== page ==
we understand each other. But the other characters took me a while longer. I really got to know them through the process of writing them and getting to know their voices. I think any time you try something new there’s that getting-to-know-you stage, which isn’t always comfortable. It’s a process, sometimes you can ask, ‘why can’t I hear him/her?’ It takes a while to get to know them.

Can we expect to see any of the old characters from the Grisha trilogy in the second novel?

I just turned in the first draft of the sequel to my editor and right now, yes there are some cameos, but I don’t know if they’ll stay so I’m not promising anything, she could just draw a big red X over all of those pages.

I adore Winter Prayer, your song written about the Grisha trilogy. You stated you’d written a song for Six of Crows, what is it about? Can we expect to hear it?
The thing is recording a song takes a lot of time and means calling in a lot of favours from friends, and particularly because I’m not a particularly good musician. I did write the beginning of a song but I don’t know if I'll ever record it. My life, at the minute, is basically tours and deadlines. Someday I wouldn’t mind recording it. It’s a lot simpler than Winter Prayer, which was a big orchestral, sweeping thing. This is more of a folk melody.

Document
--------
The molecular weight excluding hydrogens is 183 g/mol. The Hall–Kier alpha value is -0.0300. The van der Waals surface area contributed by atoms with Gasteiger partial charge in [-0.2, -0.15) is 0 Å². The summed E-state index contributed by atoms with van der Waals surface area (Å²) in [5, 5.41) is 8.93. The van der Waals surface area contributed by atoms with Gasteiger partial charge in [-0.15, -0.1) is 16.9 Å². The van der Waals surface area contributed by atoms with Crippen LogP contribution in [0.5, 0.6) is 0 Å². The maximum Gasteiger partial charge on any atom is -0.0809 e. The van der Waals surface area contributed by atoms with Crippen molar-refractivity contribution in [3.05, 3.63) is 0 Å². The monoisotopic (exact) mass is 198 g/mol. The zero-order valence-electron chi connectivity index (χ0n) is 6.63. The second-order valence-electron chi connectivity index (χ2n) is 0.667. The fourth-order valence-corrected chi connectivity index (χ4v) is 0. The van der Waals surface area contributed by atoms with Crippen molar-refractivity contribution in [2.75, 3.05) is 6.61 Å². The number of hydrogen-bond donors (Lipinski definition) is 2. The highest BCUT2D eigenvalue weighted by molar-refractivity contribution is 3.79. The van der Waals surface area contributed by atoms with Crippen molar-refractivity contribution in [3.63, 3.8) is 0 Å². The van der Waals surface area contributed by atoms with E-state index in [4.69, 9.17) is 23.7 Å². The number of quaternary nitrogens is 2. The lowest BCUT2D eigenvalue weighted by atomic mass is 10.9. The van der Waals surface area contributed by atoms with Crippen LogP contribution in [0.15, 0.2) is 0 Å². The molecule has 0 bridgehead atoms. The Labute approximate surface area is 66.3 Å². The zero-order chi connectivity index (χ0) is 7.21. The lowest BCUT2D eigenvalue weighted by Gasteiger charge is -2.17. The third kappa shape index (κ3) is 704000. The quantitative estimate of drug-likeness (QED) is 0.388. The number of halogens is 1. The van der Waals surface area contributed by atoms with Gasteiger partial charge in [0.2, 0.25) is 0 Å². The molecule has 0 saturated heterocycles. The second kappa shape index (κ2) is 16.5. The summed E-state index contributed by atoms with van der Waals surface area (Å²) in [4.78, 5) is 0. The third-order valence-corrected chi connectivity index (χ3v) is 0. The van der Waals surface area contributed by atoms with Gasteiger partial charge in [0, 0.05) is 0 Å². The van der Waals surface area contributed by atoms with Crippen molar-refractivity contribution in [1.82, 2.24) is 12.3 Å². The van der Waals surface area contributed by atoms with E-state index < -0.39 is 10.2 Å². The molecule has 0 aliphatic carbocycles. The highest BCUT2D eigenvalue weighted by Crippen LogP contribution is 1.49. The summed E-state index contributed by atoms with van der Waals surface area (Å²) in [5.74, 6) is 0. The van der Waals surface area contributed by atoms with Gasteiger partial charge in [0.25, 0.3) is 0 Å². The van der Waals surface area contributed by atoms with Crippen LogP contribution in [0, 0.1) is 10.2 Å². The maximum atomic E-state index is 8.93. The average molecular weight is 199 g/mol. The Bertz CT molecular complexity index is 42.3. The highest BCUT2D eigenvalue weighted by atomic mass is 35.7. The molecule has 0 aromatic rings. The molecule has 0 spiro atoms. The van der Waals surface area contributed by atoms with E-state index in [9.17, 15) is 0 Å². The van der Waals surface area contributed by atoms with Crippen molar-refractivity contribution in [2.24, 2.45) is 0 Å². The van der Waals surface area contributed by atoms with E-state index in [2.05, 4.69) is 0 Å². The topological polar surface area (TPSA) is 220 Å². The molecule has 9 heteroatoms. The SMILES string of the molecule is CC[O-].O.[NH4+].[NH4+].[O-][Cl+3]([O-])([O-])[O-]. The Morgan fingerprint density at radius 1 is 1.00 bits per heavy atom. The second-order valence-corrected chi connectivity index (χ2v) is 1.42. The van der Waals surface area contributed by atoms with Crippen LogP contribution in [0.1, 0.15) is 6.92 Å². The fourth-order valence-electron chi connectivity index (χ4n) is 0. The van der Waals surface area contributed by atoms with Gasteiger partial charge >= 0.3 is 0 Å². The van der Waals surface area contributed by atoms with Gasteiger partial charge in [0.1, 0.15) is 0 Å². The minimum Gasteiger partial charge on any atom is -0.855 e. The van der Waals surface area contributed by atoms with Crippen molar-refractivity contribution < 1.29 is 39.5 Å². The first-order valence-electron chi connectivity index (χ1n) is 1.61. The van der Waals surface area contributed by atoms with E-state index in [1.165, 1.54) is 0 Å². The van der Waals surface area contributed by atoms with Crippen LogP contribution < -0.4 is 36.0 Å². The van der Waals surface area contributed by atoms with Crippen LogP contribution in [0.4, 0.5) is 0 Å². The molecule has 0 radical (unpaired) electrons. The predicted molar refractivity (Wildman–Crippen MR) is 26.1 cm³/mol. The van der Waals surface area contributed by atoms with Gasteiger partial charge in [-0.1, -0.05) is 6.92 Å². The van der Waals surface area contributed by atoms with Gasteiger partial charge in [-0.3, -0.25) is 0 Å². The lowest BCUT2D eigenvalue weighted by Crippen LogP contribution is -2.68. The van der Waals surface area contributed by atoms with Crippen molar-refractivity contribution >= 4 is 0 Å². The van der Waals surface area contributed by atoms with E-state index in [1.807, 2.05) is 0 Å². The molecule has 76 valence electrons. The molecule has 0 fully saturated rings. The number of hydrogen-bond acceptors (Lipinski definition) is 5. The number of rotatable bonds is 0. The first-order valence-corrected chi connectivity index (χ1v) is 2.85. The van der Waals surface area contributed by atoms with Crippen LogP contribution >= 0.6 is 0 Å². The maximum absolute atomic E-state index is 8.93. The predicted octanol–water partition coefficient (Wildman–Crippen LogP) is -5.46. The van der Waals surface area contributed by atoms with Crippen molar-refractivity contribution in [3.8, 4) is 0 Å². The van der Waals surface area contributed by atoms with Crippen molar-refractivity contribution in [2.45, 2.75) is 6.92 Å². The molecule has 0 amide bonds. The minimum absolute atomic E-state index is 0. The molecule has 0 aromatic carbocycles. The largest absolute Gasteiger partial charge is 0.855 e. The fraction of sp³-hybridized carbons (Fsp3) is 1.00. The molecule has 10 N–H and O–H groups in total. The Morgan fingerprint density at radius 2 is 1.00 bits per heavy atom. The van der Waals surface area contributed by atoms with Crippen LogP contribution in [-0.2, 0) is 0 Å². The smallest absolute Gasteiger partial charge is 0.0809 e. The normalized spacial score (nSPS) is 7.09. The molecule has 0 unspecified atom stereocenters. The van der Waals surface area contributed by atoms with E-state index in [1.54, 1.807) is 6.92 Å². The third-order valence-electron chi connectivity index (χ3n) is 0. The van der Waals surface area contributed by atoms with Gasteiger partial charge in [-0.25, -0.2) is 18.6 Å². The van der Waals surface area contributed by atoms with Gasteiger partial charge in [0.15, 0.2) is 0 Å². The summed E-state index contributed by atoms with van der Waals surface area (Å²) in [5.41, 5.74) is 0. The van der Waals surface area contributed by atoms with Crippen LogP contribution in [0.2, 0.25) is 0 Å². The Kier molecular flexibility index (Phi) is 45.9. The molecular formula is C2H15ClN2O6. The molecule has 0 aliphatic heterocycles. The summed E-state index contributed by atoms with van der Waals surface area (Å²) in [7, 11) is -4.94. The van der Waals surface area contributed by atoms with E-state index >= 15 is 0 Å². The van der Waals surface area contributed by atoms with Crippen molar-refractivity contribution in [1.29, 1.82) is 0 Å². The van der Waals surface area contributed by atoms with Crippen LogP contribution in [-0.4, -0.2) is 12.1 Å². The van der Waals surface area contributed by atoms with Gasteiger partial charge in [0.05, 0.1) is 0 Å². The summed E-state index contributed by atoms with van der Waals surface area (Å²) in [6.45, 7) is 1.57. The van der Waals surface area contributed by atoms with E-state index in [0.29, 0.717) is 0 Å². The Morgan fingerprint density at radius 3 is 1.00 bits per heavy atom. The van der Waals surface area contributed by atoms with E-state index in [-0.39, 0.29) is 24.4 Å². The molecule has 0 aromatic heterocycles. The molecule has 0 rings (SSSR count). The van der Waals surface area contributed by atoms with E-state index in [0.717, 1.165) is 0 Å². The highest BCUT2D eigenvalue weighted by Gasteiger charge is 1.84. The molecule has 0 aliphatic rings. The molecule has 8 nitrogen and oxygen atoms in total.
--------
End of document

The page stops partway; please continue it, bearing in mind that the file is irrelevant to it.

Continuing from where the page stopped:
I did put lyrics in Six of Crows, there’s a scene with Nina and Inej with a song so I tweaked a few lyrics from a song from my band and put them in.
What can we expect from the sequel to Six of Crows? (Now named Crooked Kingdom!) 
You will get Wylan's point of view.
Some ships will sail…and some will be wrecked upon the rocks.